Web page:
|Foreword by Toke Nørby
This page was prepared by Chuck Matlack who passed away on 3 June 1996. In December 1997 I found that Chuck's pages were removed from the site where they have been since 15 December 1995. I have never met Chuck in person or even seen a picture of him but he was one of my very first and very good e-mail friends. After Chuck's death, his friend who maintained Chuck's pages at his "old" site told me that I was welcome to host his pages after they have been removed, if I would like to do that. So, what you see here are Chuck's five pages taken together in one single page. For more information on Slania you can contact the Czeslaw Slania Study Group (address at the end of this page). Please enjoy Chuck's tribute to Czeslaw Slania.
|About the Illustrations |
The 40 kronor souvenir sheet (the border with additional text has not been included in the illustration) is a fine example of traditional single color engraving. Here, Slania illustrates the last of a series of three pieces taken from the works of Auguste Mayer. This one was issued by the Icelandic Post for Stamp Day 1988, and shows an early settlement in Nupsstadur in 1836.
The pink and gray 20 lira issue from San Marino is a single from the series of eight that Slania did for that government in 1974 depicting ancient weapons and armor.
"The Lady with the Fan" was painted by Alexander Rosin in 1768. It depicts the artist's wife in the style of the time, and is a particularly good example of the subtle colors and texture which a master engraver can bring to life. This 75 ore stamp was issued by Sweden in 1972.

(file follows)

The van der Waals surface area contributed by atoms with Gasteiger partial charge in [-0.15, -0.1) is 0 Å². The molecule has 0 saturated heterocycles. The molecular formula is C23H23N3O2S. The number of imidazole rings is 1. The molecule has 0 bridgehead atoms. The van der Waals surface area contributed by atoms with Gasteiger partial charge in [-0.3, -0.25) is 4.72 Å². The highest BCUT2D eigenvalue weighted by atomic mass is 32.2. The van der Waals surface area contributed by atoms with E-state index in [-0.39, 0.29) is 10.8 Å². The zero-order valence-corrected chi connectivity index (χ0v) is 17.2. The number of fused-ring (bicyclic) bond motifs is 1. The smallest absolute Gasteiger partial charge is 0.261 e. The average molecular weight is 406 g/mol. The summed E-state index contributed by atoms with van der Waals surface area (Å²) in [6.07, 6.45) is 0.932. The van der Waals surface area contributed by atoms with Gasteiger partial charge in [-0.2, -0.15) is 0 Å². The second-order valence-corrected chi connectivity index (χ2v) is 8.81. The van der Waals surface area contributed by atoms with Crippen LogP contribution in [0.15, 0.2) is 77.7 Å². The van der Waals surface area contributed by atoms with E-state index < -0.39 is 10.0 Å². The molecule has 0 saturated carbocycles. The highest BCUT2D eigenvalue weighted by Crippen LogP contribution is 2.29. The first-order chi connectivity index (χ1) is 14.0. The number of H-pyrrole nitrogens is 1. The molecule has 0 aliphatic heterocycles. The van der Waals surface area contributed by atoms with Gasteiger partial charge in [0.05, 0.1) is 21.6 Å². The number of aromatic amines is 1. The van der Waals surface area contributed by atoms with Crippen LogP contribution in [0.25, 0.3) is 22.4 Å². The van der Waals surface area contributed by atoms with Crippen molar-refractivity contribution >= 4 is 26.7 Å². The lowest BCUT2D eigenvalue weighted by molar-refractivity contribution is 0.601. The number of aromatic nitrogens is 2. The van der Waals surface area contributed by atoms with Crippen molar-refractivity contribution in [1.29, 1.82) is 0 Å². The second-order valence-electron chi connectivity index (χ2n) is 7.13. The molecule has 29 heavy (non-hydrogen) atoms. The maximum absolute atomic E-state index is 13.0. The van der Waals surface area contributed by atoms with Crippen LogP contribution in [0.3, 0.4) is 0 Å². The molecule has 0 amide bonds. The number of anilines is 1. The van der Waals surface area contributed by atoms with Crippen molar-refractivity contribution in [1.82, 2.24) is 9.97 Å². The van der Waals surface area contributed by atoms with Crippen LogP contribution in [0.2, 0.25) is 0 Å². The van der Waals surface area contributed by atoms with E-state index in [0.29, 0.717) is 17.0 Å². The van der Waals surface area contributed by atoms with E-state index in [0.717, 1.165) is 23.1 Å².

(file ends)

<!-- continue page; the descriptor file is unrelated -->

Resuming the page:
Otto Bache painted "The Postillion" in 1878. Both a souvenir sheet (illustrated) and a stamp single was issued for HAFNIA 76 held in Denmark. The rich colors and fine details, particularly in the horses, illustrate what depth a master engraver can evoke. Denmark released this 130 øre sheetlet in 1976. (Again, the border with additional text has not been included in the illustration).
|Czeslaw Slania (pronounced Chess-wav Swan-ya) was born in Silesia, Poland in 1921. He entered the Cracow School of Fine Arts in 1945. Employed by the Polish Government Printing Works, Slania engraved his first stamp for Poland in 1951. He came to Sweden in 1959, and engraved a stamp for Sweden in 1959. Slania formally joined the Swedish Postal Service as a full time engraver in 1960. Since then, he has been appointed Royal Court Engraver in Sweden, Denmark and Monaco, and won numerous awards for both the beauty, speed and proliferation of his engravings. Because of the number of items he has engraved and their beauty, Czeslaw Slania is the world's most famous engraver.